NYC Local Law 97 Advisory Board Established, With Expert Working Groups Coming Soon

Implementation of New York City’s groundbreaking Building Emissions Law (Local Law 97 of 2019) is underway. On December 19, 2019, Mayor Bill de Blasio and City Council Speaker Corey Johnson announced the appointment of 15 Advisory Board members who will assess and report on over 20 aspects of the Law, with the help of expert working groups yet to be established. As SPR has written about previously, Local Law 97 is the first law in the nation to cap greenhouse gas emissions from buildings. Starting in 2024, most buildings in New York City over 25,000 gross square feet must meet greenhouse gas emissions caps or be subject to fines that, for some buildings, may total millions of dollars annually. Building owners have a long to-do list over the next four years as they evaluate their building portfolios, obtain energy audits, develop compliance strategies, and apply for adjustments to their emissions caps (some of which require submittal of applications by next year).

However, building owners are not alone in their planning efforts—the new Advisory Board is one part of a larger implementation effort required by Local Law 97, which includes establishment of a new office within the Department of Buildings to oversee implementation and enforcement, including the public rulemaking process, as well as completion of a carbon emissions trading study by the Mayor’s Office of Sustainability. The Advisory Board consists of 15 members, including architects and engineers, building owner and tenant representatives, environmental advocates, and construction industry and public utility representatives. As prescribed in Local Law 97, the Advisory Board must prepare a report for the Mayor and City Council Speaker by January 1, 2023 that analyzes numerous issues listed in the Law. These issues include practical questions such as how to stagger reporting cycles and calculate penalties, as well as more strategic questions such as how to incentivize reductions in peak energy demand. The Advisory Board is also tasked with assessing significant potential changes to the structure of the Law, including separate caps for base building energy systems and tenant-controlled systems, recommendations for reducing emissions from rent regulated accommodations (which currently can install prescribed energy conservation measures instead of complying with the caps), and distinguishing responsibilities of building designers (which currently have no defined requirements under the Law) from building owners.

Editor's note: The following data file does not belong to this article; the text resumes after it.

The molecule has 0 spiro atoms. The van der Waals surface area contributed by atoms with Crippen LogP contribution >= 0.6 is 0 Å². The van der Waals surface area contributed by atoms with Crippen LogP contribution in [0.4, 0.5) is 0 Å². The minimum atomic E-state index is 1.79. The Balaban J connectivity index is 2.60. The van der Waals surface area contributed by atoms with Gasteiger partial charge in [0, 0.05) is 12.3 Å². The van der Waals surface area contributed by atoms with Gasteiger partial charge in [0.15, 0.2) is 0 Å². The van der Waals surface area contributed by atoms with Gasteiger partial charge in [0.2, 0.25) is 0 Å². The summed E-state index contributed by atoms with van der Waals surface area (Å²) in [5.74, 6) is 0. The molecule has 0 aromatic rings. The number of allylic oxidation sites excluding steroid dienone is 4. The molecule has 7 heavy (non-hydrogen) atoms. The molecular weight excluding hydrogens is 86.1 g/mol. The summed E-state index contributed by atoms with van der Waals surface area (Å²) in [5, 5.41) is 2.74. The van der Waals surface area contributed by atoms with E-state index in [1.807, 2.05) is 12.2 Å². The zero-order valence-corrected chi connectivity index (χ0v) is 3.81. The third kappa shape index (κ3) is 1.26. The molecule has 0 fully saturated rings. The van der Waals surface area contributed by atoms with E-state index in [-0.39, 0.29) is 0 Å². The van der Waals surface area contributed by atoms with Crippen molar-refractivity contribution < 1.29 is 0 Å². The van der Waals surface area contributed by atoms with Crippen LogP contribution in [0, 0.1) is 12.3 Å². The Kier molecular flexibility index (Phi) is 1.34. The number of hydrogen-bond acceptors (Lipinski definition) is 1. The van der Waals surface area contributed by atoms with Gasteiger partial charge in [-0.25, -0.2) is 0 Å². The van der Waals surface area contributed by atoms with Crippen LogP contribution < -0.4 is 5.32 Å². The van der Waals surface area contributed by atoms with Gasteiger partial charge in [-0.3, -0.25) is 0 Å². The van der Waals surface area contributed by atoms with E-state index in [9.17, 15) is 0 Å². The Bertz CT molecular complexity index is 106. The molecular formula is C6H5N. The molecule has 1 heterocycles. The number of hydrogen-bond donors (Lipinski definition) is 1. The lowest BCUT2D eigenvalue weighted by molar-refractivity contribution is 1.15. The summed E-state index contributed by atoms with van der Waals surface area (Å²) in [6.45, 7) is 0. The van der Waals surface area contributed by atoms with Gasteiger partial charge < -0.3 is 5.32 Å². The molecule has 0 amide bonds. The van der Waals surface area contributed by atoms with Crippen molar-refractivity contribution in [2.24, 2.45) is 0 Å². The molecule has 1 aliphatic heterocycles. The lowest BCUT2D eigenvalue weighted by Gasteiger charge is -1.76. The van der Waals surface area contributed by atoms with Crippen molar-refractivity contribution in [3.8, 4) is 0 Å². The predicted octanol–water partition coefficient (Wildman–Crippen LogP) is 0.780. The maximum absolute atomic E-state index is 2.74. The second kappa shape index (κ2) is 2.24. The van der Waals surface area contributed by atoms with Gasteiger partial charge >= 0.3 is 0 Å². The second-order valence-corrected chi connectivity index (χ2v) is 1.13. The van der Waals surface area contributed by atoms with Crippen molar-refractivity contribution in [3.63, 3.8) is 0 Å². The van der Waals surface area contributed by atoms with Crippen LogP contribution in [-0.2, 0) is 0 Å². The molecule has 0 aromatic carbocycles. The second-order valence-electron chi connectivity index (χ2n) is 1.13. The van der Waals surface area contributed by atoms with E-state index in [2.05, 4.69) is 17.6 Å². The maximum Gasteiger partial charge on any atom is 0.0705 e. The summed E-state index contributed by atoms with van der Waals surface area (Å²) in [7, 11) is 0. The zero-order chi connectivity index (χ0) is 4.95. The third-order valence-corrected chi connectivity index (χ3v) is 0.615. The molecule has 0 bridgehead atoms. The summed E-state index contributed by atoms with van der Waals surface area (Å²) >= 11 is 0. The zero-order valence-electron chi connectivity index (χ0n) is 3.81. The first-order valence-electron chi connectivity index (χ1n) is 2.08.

To assist in the formidable task of evaluating these myriad complex issues, the Advisory Board can convene working groups of experts. Local Law 97 does not limit the number of working groups, working group members, or topics for discussion. SPR recommends that stakeholders track the Advisory Board process and collaborate with other similarly situated stakeholders to propose or contribute to working groups. There are many issues that warrant detailed, methodical evaluation by experts, such as the unique compliance challenges faced by non-profit building owners, manufacturers and industrial facilities, and buildings with very dense or energy-intensive uses. Now is the time to develop a strategy for effective and productive participation in the working groups, as well as in the rulemaking process to be undertaken by the Department of Buildings and completed by January 2023.

For more information about Local Law 97 and the Climate Mobilization Act, please contact Jeffrey B. Gracer, Adam Stolorow, and Alexis Saba.